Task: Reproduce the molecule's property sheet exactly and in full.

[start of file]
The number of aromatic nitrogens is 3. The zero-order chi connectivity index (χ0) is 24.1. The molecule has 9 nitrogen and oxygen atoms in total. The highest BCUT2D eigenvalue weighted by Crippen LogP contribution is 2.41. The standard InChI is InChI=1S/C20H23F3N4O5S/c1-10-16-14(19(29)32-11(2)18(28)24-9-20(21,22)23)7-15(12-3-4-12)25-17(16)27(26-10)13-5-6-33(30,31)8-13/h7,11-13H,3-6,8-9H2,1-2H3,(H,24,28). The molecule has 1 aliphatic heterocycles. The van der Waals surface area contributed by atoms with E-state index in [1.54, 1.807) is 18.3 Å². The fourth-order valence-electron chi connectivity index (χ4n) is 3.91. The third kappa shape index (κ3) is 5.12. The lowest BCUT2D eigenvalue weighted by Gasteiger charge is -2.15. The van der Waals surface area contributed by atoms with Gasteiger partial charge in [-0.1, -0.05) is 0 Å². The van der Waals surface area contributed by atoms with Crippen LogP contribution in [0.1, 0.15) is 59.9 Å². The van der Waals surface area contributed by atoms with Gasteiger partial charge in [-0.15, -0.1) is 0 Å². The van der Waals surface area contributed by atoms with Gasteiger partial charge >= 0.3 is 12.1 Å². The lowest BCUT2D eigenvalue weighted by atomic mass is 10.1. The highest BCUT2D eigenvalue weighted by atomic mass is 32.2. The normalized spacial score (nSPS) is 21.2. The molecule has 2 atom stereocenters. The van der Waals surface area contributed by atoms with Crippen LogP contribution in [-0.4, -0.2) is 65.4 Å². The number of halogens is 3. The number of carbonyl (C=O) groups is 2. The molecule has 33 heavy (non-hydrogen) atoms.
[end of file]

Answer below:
The number of aromatic nitrogens is 3. The zero-order chi connectivity index (χ0) is 24.1. The molecule has 9 nitrogen and oxygen atoms in total. The highest BCUT2D eigenvalue weighted by Crippen LogP contribution is 2.41. The standard InChI is InChI=1S/C20H23F3N4O5S/c1-10-16-14(19(29)32-11(2)18(28)24-9-20(21,22)23)7-15(12-3-4-12)25-17(16)27(26-10)13-5-6-33(30,31)8-13/h7,11-13H,3-6,8-9H2,1-2H3,(H,24,28). The molecule has 1 aliphatic heterocycles. The van der Waals surface area contributed by atoms with E-state index in [1.54, 1.807) is 18.3 Å². The fourth-order valence-electron chi connectivity index (χ4n) is 3.91. The third kappa shape index (κ3) is 5.12. The lowest BCUT2D eigenvalue weighted by Gasteiger charge is -2.15. The van der Waals surface area contributed by atoms with Gasteiger partial charge in [-0.1, -0.05) is 0 Å². The van der Waals surface area contributed by atoms with Crippen LogP contribution in [0.1, 0.15) is 59.9 Å². The van der Waals surface area contributed by atoms with Gasteiger partial charge in [-0.15, -0.1) is 0 Å². The van der Waals surface area contributed by atoms with Gasteiger partial charge >= 0.3 is 12.1 Å². The lowest BCUT2D eigenvalue weighted by atomic mass is 10.1. The highest BCUT2D eigenvalue weighted by atomic mass is 32.2. The normalized spacial score (nSPS) is 21.2. The molecule has 2 atom stereocenters. The van der Waals surface area contributed by atoms with Crippen LogP contribution in [-0.4, -0.2) is 65.4 Å². The number of halogens is 3. The number of carbonyl (C=O) groups is 2. The molecule has 33 heavy (non-hydrogen) atoms.